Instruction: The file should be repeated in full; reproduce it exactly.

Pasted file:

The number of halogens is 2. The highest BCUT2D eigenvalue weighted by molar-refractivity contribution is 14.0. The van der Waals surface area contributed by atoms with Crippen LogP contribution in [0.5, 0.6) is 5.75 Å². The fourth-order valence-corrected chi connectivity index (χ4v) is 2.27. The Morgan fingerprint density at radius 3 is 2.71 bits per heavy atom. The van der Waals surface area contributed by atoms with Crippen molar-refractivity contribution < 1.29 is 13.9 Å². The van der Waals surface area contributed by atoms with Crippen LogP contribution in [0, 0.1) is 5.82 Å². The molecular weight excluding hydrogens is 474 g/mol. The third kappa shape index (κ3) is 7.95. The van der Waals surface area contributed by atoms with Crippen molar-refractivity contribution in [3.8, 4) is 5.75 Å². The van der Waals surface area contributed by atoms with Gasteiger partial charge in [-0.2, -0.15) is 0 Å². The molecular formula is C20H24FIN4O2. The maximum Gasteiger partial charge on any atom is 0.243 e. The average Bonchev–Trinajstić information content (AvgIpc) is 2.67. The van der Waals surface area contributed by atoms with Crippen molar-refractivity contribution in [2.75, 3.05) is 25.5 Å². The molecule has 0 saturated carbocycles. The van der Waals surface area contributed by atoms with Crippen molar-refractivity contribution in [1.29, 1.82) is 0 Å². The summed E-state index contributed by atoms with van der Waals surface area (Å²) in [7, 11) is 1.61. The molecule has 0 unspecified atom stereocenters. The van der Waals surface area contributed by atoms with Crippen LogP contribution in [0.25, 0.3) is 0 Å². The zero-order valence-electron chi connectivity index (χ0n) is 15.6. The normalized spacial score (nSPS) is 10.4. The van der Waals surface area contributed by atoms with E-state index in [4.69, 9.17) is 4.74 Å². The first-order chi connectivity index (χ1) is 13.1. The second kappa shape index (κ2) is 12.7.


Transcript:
The number of halogens is 2. The highest BCUT2D eigenvalue weighted by molar-refractivity contribution is 14.0. The van der Waals surface area contributed by atoms with Crippen LogP contribution in [0.5, 0.6) is 5.75 Å². The fourth-order valence-corrected chi connectivity index (χ4v) is 2.27. The Morgan fingerprint density at radius 3 is 2.71 bits per heavy atom. The van der Waals surface area contributed by atoms with Crippen molar-refractivity contribution < 1.29 is 13.9 Å². The van der Waals surface area contributed by atoms with Crippen LogP contribution in [0, 0.1) is 5.82 Å². The molecular weight excluding hydrogens is 474 g/mol. The third kappa shape index (κ3) is 7.95. The van der Waals surface area contributed by atoms with Crippen molar-refractivity contribution in [3.8, 4) is 5.75 Å². The van der Waals surface area contributed by atoms with Gasteiger partial charge in [-0.2, -0.15) is 0 Å². The molecular formula is C20H24FIN4O2. The maximum Gasteiger partial charge on any atom is 0.243 e. The average Bonchev–Trinajstić information content (AvgIpc) is 2.67. The van der Waals surface area contributed by atoms with Crippen molar-refractivity contribution in [2.75, 3.05) is 25.5 Å². The molecule has 0 saturated carbocycles. The van der Waals surface area contributed by atoms with Crippen molar-refractivity contribution in [1.29, 1.82) is 0 Å². The summed E-state index contributed by atoms with van der Waals surface area (Å²) in [7, 11) is 1.61. The molecule has 0 unspecified atom stereocenters. The van der Waals surface area contributed by atoms with Crippen LogP contribution in [0.25, 0.3) is 0 Å². The zero-order valence-electron chi connectivity index (χ0n) is 15.6. The normalized spacial score (nSPS) is 10.4. The van der Waals surface area contributed by atoms with E-state index in [4.69, 9.17) is 4.74 Å². The first-order chi connectivity index (χ1) is 13.1. The second kappa shape index (κ2) is 12.7.